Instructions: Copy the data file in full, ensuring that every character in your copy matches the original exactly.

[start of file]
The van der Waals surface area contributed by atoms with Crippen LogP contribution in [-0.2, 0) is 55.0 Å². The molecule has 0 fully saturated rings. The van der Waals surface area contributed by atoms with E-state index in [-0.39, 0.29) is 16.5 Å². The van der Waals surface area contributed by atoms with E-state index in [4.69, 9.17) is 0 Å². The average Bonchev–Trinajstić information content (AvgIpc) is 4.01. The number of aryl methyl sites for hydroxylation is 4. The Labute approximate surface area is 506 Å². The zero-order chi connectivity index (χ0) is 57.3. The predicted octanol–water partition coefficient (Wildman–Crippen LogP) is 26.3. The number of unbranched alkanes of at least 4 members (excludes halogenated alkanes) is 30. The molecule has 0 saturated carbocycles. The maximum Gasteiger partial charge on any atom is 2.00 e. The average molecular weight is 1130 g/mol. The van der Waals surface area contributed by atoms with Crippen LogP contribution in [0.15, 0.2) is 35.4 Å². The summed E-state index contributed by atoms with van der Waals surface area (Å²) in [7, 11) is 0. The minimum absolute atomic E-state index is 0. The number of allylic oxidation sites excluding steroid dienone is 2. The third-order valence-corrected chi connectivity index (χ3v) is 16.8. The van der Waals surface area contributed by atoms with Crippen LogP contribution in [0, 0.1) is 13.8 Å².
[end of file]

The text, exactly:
The van der Waals surface area contributed by atoms with Crippen LogP contribution in [-0.2, 0) is 55.0 Å². The molecule has 0 fully saturated rings. The van der Waals surface area contributed by atoms with E-state index in [-0.39, 0.29) is 16.5 Å². The van der Waals surface area contributed by atoms with E-state index in [4.69, 9.17) is 0 Å². The average Bonchev–Trinajstić information content (AvgIpc) is 4.01. The number of aryl methyl sites for hydroxylation is 4. The Labute approximate surface area is 506 Å². The zero-order chi connectivity index (χ0) is 57.3. The predicted octanol–water partition coefficient (Wildman–Crippen LogP) is 26.3. The number of unbranched alkanes of at least 4 members (excludes halogenated alkanes) is 30. The molecule has 0 saturated carbocycles. The maximum Gasteiger partial charge on any atom is 2.00 e. The average molecular weight is 1130 g/mol. The van der Waals surface area contributed by atoms with Crippen LogP contribution in [0.15, 0.2) is 35.4 Å². The summed E-state index contributed by atoms with van der Waals surface area (Å²) in [7, 11) is 0. The minimum absolute atomic E-state index is 0. The number of allylic oxidation sites excluding steroid dienone is 2. The third-order valence-corrected chi connectivity index (χ3v) is 16.8. The van der Waals surface area contributed by atoms with Crippen LogP contribution in [0, 0.1) is 13.8 Å².